A Recipe For Getting Into the Spirit of the Holidays
Every year we start the holiday season by watching as a family the 1938 version of A Christmas Carol by Charles Dickens starring Reginald Owen, Gene Lockhart and Kathleen Lockhart, the parents of June Lockart who played one of the daughters in the movie. Later on she starred in two of my favorite shows growing up: Lassie and Lost in Space.
I know there are newer versions of this classic and even watched a little of Jim Carey’s A Christmas Carol in 3D at my friends Jonathan and Abby’s house this weekend but as amazing as the 2009 version is technically, give me the 1938 version with Terry Kilburn as Tiny Tim. If you need a dose of Christmas spirit, this film is the right recipe.
This post is from contributing writer and friend Chef Mark Vogel. I want to thank him for sharing it with us and describing eloquently a little Dicken’s history and his recipe for Colcannon.
A Dickens Christmas
Charles Dickens (1812-1870) is indisputably one of the most renowned and beloved authors of Victorian Age England. He virtually resurrected not only the celebration of Christmas, but the nature of that celebration.
Thanks to the Puritans and their anti-pagan paranoia, the commemoration of Christmas was suppressed. It was a dour holiday, solely focused on the church, and devoid of any form of merriment.
Dickens’ 1935 short story “A Christmas Dinner,” and more importantly the landmark “A Christmas Carol” in 1843 generated a rebirth of Christmas. Christmas, while not forgetting its Christian underpinnings, now embraced jubilation, music, joyous feasts, an emphasis on family, and good will toward men.
Indeed, even the practice of wishing others “Merry Christmas” can be traced back to “A Christmas Carol.”
Christmas dinner became a time honored tradition and epitomizes the secular meaning of Christmas, i.e., the richness of friends and family. Christmas dinner is a time to exult with our loved ones and cherish their importance to our lives. As I’ve said so often, food is so much more than physical nourishment.
It is a vehicle by which we celebrate the most meaningful things in life. Every Christmas-observing culture on the planet has special Yuletide foods.
Catherine Thomson Hogarth, (1816-1879) was the Scottish wife of Dickens. Apparently she was quite an accomplished cook for in 1851 she published a cookbook entitled “What should we have for dinner?”
One of the dishes made by Catherine for Christmas was colcannon. Colcannon is a mixture of mashed potatoes, cabbage, (or sometimes kale), some type of onion, butter and milk. Originally an Irish recipe, colcannon was an economical and provincial dish eaten throughout the fall and winter when fresh green vegetables were unavailable.
It saved many a peasant from hunger when money and other fair weather foods were scarce. By the 18th century it found its way to Scotland and England, and eventually to the Christmas dinner table.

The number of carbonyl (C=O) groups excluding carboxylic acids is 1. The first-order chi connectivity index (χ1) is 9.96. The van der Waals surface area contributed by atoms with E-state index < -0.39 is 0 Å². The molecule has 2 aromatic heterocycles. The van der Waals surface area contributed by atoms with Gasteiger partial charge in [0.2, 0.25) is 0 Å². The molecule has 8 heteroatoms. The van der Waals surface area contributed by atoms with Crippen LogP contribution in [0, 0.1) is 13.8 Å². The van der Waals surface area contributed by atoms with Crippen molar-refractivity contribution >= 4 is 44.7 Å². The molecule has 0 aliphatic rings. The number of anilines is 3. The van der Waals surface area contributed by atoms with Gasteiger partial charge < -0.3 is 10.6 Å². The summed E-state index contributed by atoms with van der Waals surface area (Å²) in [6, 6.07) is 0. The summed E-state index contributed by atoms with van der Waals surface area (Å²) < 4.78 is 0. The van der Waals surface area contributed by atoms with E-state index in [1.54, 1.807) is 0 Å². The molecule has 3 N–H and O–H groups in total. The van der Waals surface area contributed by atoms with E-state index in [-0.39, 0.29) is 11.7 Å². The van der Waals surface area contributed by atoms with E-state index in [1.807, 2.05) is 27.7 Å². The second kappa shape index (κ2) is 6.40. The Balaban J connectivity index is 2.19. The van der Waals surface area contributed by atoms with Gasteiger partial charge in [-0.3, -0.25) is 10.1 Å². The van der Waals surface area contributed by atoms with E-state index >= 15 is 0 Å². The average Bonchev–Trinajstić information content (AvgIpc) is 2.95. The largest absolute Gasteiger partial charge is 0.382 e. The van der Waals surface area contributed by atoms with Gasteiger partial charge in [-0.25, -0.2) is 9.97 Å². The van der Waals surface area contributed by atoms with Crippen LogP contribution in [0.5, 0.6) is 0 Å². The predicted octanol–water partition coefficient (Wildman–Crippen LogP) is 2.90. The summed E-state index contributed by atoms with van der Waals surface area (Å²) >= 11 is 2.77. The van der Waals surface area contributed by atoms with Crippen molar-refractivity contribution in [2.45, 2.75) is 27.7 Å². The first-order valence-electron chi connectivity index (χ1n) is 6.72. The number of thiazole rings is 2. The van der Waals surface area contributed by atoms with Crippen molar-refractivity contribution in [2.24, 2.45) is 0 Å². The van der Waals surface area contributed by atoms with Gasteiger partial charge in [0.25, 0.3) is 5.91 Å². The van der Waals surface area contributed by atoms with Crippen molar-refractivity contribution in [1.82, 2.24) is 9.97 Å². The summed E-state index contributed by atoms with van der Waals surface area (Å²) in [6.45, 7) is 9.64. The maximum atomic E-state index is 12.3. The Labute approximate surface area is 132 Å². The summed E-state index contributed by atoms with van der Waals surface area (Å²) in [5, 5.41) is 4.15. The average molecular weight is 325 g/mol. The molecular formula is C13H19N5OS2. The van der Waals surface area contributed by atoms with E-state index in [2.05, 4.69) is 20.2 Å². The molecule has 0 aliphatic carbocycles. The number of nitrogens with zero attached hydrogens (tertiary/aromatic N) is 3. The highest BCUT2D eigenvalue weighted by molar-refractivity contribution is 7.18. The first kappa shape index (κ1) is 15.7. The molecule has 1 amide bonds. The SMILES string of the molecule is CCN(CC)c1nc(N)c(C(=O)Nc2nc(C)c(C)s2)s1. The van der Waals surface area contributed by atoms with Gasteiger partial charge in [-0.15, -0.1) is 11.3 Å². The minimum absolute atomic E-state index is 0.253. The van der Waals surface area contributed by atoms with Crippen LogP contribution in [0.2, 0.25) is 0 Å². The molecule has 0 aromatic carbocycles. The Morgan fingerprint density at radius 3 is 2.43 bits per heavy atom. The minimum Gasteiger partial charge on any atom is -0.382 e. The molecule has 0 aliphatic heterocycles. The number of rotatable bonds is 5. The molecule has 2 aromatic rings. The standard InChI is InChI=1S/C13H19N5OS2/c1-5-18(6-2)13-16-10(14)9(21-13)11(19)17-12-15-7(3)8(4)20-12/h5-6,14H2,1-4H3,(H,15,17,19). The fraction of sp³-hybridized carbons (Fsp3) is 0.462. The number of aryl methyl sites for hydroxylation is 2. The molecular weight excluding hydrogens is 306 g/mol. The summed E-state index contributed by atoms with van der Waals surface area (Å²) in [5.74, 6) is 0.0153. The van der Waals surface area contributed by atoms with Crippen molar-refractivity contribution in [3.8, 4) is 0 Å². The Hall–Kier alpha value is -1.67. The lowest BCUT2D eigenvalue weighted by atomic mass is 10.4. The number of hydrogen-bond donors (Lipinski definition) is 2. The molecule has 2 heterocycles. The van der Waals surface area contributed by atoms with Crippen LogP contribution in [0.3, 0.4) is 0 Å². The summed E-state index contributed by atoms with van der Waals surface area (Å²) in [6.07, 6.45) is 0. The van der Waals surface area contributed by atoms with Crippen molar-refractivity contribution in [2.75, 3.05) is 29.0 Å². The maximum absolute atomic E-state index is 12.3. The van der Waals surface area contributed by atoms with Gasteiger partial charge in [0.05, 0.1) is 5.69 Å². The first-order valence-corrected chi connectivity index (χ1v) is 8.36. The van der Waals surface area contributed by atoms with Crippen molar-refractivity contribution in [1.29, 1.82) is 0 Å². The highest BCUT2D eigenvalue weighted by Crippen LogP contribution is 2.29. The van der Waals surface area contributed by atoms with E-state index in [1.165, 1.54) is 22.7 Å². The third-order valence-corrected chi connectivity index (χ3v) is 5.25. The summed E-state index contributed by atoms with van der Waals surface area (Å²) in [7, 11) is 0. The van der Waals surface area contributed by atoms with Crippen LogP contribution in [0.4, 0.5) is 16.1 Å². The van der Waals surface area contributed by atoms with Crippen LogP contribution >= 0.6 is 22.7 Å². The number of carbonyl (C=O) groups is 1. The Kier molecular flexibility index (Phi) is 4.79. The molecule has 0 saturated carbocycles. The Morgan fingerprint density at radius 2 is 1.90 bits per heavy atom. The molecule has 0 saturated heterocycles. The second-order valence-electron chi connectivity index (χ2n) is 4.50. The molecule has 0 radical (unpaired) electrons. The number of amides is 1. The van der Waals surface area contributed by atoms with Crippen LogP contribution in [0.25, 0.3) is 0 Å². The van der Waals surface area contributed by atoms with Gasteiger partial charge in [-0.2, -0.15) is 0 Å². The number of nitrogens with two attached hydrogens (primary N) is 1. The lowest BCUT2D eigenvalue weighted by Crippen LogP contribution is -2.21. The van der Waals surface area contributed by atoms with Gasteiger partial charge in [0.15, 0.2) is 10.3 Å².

Despite its pedestrian roots, it is said to have been a favorite amongst the upper class in England as well. Similar concoctions of potatoes and cabbage can be found in other European countries and Russia.
There are varying theories as to the etiology of its name. One posits it arose from the Gaelic term “cal ceannann” which translates as white headed cabbage. Another asserts it is derived from cole, an old word for cabbage (as in coleslaw), and cannon, the artillery weapon. It is said that Irish peasants used cannonballs to pulverize their vegetables into a mash.
Although associated with Christmas, colcannon was traditionally enjoyed by the Irish on Halloween. Some families would leave out a plate of it for the spirits. According to the Oxford Companion to Food, (Oxford University Press, 1999), Colcannon was used for the purposes of marriage divination.
Irish cooks would hide charms in the admixture. If a girl was lucky enough to find a charm in her serving, it was interpreted as a portent of marriage.
Other accounts claim that specific charms with unique meanings were hidden in the dish. For example, a button meant that you would remain a bachelor while a thimble destined you to be a spinster. Coins naturally, foretold future wealth.
Colcannon is simply produced by making traditional mashed potatoes, sautéing the onion, chopping and boiling the cabbage and then combining everything. I prefer to sauté the cabbage with the onion. Sautéing will always add a greater depth of flavoring than boiling.
The type of cabbage you employ is not vital. I’m also liberal in my use of butter but you can adjust accordingly. Likewise, milk is too wimpy for my dissipational constitution so like straightforward mashed potatoes, I use cream.
A Dicken’s Christmas Recipe for Colcannon
- 4 large Idaho potatoes or Yukon Gold, peeled and roughly chopped
- 2 leeks white parts only
- ½ head cabbage chopped
- salt and pepper to taste
- 1 stick salted butter divided
- 6 ounces heavy cream
- Boil the potatoes in salted water until tender, mash them and set aside. For extra fluffy potatoes run them through a ricer.
- Meanwhile, cut the greens and root end off the leeks and discard. Cut the white parts in half vertically. Fan out the leaves and thoroughly rinse them under running water. Slice the whites crosswise.
- In a large skillet, sweat the leeks and cabbage with some salt and pepper in half of the butter until softened. Watch the heat and cook them gently. Avoid burning the butter or browning the vegetables.
- With a spatula, scrape out the leek/cabbage combination and all of the butter from the skillet into the pot of mashed potatoes.
- Add the remaining butter, cream and additional salt and pepper if necessary.
- Mix everything with a spoon and return it to the stove to heat everything through.
- Serve with an ample amount of Yuletide joy with family, friends and the Ghost of Christmas Present.